When I first started dabbling in portrait photography, I quickly realized that the photographer’s connection to the subject can be the difference between a mediocre portrait and a great one. Communication is one of the most important skills you can learn as a portrait photographer. That’s why in this video, I’m going to show you some simple posing tips and techniques that you can use while taking portraits of males who are not models.
There’s a new camera app in town. It’s called SOVS and it’s designed to help you get those perfect Instagram photos whenever you hand your phone to somebody else to get a shot for you. Now, you no longer need to worry if that person clutching your phone knows how to shoot a decent photo. There’s also a SOVS2 app for group photos, too.
I’ve no idea what they’re saying in their promotional videos, but the point is quite obvious and they’re pretty funny. Whether the humour is by design, I don’t know, but I got a good laugh out of this one.
Posing and directing men can be a difficult challenge for a lot of us. I know it is for me. Most of my non-animal subjects are female, and the direction I give them often doesn’t work quite the same way for guys. Some poses, though, can work especially well for guys. In this video, Mango Street shows us 9 unique poses for men, that can also work for women.
When photographing your non-model friends, they can feel a bit awkward and not know what to do. This is why it’s important that you know what to do and how to help them look and feel their best. Photographer Sheldon Evans shares some guidelines for directing your friends so they pose almost like professional models. And who knows, some of them might even turn pro after you take photos of them.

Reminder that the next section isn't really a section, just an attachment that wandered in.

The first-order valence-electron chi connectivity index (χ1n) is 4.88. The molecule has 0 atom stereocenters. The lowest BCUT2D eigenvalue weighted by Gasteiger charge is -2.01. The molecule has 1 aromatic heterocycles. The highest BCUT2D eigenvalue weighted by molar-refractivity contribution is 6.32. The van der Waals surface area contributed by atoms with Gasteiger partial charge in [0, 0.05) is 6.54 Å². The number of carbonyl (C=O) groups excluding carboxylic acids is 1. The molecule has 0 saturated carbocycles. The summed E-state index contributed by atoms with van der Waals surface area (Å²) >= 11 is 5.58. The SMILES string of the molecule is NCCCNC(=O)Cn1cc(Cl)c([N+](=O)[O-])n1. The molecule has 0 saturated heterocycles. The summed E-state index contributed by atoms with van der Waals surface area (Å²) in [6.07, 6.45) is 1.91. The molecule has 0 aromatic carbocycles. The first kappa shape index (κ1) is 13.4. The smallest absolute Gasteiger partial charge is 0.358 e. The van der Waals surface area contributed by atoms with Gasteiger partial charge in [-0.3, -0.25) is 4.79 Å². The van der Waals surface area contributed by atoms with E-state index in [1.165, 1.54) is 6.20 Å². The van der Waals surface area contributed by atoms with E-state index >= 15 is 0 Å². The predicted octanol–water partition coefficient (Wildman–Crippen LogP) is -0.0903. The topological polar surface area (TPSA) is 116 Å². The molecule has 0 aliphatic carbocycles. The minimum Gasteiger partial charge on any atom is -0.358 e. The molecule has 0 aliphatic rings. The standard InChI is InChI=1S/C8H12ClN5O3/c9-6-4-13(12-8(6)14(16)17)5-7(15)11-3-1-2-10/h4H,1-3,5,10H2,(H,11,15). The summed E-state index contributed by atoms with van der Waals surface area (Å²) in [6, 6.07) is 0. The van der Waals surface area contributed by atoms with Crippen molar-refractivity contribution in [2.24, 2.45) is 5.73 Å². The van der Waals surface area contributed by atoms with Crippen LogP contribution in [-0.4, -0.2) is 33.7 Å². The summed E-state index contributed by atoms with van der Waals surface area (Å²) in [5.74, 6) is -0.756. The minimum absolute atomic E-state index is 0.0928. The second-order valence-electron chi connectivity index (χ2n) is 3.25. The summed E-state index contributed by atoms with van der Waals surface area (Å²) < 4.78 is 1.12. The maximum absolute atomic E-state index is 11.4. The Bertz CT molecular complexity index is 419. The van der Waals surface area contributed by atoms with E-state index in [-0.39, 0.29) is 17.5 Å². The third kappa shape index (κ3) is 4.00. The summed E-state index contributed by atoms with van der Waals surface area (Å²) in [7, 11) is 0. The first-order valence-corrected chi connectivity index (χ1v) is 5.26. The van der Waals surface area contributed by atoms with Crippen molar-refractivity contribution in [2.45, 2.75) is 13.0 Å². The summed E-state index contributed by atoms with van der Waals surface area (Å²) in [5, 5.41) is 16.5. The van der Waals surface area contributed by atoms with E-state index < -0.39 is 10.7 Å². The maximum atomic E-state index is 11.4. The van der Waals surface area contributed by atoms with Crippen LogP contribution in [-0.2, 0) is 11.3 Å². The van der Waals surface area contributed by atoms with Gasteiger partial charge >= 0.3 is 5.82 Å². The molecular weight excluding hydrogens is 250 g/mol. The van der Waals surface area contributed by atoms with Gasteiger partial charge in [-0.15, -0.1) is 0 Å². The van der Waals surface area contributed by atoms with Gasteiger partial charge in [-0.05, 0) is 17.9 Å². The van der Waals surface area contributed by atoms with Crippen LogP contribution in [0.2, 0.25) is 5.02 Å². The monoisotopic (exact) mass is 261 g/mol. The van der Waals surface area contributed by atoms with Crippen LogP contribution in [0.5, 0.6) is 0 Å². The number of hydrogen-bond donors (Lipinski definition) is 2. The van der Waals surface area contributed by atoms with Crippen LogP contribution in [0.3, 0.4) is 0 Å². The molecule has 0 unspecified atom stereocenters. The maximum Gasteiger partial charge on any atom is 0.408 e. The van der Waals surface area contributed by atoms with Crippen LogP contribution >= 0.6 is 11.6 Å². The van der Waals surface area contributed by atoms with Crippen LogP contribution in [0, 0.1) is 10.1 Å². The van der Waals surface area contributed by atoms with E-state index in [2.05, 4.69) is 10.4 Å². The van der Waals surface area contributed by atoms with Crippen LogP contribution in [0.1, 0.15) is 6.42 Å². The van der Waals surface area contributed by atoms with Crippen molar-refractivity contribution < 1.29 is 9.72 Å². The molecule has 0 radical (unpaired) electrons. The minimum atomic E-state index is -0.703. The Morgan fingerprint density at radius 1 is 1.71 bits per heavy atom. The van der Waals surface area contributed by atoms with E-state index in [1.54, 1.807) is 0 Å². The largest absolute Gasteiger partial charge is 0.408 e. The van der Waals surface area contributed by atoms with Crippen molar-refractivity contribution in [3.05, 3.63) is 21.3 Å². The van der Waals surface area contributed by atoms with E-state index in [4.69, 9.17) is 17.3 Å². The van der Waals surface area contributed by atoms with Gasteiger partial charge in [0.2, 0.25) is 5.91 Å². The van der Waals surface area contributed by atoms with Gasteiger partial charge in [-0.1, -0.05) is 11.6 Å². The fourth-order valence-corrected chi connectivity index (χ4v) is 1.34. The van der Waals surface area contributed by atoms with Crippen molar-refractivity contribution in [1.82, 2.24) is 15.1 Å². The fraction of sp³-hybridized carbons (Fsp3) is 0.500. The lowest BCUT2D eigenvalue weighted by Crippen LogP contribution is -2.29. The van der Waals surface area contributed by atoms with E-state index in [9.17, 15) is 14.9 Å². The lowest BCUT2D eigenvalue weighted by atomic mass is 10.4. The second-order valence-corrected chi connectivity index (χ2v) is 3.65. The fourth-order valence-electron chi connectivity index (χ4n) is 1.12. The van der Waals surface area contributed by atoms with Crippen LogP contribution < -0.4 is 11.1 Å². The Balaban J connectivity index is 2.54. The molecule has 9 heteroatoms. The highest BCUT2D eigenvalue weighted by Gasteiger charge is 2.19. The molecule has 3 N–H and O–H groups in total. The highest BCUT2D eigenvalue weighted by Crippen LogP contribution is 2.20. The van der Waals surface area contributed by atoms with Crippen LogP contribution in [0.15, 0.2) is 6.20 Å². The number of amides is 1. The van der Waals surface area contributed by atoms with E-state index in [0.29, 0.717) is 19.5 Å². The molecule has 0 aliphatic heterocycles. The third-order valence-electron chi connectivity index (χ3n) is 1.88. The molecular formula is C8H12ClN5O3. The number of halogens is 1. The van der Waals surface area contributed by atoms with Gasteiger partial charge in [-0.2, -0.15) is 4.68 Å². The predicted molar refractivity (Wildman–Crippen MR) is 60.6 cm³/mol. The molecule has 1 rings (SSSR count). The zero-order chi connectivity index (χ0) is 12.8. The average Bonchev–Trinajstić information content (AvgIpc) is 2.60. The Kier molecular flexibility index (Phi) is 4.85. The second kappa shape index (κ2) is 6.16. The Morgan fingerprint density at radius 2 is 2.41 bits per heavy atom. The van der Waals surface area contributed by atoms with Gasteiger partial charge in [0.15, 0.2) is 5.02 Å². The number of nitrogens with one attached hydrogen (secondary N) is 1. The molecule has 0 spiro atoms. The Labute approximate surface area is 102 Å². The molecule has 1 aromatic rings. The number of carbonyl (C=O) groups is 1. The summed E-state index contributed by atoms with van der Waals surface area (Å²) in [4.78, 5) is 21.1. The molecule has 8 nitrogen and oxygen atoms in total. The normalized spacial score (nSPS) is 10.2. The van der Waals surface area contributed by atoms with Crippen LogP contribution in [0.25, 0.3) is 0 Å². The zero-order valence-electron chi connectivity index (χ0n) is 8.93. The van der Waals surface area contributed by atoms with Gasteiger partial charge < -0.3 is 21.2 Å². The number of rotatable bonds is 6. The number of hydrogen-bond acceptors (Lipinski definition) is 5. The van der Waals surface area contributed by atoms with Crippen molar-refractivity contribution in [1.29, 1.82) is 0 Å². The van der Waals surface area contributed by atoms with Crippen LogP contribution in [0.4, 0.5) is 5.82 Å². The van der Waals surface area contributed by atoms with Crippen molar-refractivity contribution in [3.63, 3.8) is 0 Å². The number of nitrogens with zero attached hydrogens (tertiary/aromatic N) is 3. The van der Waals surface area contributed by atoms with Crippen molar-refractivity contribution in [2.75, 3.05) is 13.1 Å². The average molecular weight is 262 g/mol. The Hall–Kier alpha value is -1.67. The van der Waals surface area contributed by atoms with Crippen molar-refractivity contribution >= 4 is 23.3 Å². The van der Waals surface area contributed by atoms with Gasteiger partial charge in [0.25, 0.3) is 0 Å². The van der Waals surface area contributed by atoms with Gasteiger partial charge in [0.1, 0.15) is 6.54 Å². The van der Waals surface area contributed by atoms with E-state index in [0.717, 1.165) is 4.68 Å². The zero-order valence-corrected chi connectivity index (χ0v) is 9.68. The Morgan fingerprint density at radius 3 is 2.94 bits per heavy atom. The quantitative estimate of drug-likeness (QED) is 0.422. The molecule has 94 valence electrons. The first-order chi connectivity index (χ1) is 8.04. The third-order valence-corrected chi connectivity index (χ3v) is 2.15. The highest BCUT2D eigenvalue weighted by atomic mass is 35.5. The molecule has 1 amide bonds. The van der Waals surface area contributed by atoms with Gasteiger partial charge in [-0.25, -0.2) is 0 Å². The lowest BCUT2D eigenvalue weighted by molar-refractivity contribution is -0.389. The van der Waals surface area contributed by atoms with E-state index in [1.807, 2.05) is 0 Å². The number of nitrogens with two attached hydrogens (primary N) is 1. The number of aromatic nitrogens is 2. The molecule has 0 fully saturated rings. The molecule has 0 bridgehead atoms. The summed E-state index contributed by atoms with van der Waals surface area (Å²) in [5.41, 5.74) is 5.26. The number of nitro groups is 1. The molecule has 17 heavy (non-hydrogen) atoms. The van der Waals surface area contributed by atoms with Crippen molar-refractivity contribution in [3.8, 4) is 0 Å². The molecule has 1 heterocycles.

If you photograph professional models, they know their tricks. But photographing yourself or non-model friends can be quite a challenge because not all of us know how to pose. Sorelle Amore has created a fantastic video to help you get through this. She shares a bunch of useful posing tips and tricks to help you take awesome portraits of others or of yourself.
If you’re looking for a little something to boost your ideas for wedding and engagement shoots, photographers Phil Chester and Sara Byrne (AKA PS Photo Stuff) have just the thing. In less than two minutes, they demonstrate some of the most popular poses for photographing couples. You can use them to jumpstart your creative process and of course, end up with some neat shots.
The way women are depicted in ads and fashion magazines has been a hot topic lately. Nudity has been used to sell products for ages, and this trend lives on. It also often causes a lot of attention (just remember the “Hadid sisters” case). Former fashion photographer Jennifer Moss has analyzed fashion magazines over the years. Aside from depicting women as sexual objects, Moss found a few other common poses that seem disturbing. But she argues that the most alarming one is depicting women as corpses.
We often hear that “lighting is everything”, and to a point it is. But when it comes to portraits, so is the posing of your subject. It doesn’t matter how great your light is. If the pose isn’t flattering, your subject’s not going to look great.
In this minute long photography tips video from the guys at SLR Lounge, we see how directing our subject gives a very different look. Nothing has changed with the camera or the lighting. It’s all about the mood and the pose. And it’s just three simple steps that can be done in a few seconds.
Whether you are a model choosing a pose or a photographer posing your model, this is a decision that can shape the look of the image and therefore the success of the campaign. The right pose in the right circumstances can make all the difference, particularly when photographing for fashion or advertising.